“My dad taught us not to respond to anger (with) anger. He wrote an opinion piece. You made it personal. You’re a leader. Choose love.”

Bob Ezrin’s Blog Text About Kayne West:

Sure, he made some great music for himself and others. But in spite of what the aspirationally-cool media keeps saying about him, unlike other creators in his genre like Jay-Z, Tupac, Biggie or even M.C. Hammer for that matter, it’s unlikely that we’ll be quoting too many of Kanye’s songs 20 years from now. He didn’t open up new avenues of public discourse like NWA, or introduce the world to a new art form like Grandmaster Flash, or even meaningfully and memorably address social issues through his music like Marshall, Macklemore and Kendrick. In my opinion, his productions are his best work – and I admit I’m jealous of several of them – but I don’t think he’s on quite the same level as Timbaland and Rick Rubin among several others. His songwriting – meaning the stuff with melodies – is sophomoric at best. I was embarrassed for Sir Paul – one of the greatest Artists of our era – by their collaboration, though it was pointed out to me that this got him his highest chart position in decades. So I guess he didn’t mind. But I kind of did!

Instead Kanye’s greatest achievements have been in the form of excessive behavior, egomaniacal tantrums and tasteless grandstanding. What he is a true artist at is living his life out loud – and shoving it down the throats of the rest of us whether we give a shit or not. He’s like that flasher who interrupts a critical game by running naked across the field. Is that art??? Maybe it is. Maybe as Caramanica says, life as “an unending data stream” is a new art form. But should it be, honestly? Hell, Forbes named this guy one of the 100 most influential people IN THE WORLD in 2005 and 2015!! Seriously??? Influencing WHAT exactly?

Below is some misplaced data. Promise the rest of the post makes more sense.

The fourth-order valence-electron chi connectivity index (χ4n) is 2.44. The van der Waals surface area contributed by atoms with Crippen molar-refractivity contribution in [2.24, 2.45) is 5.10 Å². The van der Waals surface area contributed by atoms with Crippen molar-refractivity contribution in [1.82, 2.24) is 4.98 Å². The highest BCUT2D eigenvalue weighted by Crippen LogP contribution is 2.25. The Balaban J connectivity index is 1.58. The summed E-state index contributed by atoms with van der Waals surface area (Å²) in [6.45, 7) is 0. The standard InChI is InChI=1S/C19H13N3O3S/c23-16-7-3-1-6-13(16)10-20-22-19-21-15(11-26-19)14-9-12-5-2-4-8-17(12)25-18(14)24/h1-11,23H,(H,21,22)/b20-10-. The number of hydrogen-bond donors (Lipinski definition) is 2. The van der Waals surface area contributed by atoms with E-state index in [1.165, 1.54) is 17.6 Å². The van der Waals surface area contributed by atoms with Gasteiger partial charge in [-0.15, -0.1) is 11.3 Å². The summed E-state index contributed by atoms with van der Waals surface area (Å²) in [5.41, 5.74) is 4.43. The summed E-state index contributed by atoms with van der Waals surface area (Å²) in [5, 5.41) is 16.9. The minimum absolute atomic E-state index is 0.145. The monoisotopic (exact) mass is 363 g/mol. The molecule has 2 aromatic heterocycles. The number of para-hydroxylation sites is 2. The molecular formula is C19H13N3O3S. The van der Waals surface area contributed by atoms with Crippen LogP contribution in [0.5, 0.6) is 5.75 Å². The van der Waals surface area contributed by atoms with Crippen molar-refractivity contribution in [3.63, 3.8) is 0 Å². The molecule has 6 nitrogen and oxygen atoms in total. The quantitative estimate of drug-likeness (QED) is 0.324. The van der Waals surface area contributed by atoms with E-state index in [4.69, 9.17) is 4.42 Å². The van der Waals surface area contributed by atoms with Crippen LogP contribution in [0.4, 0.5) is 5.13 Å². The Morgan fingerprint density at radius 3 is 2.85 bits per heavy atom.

In the review of the endless new album, Caramanica wonders if “being slightly finished is the new finished.” And that just makes my blood boil. The great musicians, writers, poets, rappers, performers, dancers, players, conductors, directors and producers work all their lives for that one moment of complete perfection – that one brilliant performance, that one perfect song, that one enduring and life-altering work. 10,000 hours is peanuts in comparison to the real amount of time spent by true artists in their lifelong pursuit of excellence. But no one else that I have seen is this happy to have the audience watching all along the way. They are working to the culmination of something; to the exquisite feeling of completion that comes from working and reworking until that moment when their creation, or their performance, is as good as it could possibly be. This guy is just feeding the media machine and I’m not even certain to what end. Maybe he JUST needs the attention, like that flasher, and isn’t happy unless he’s the center of it.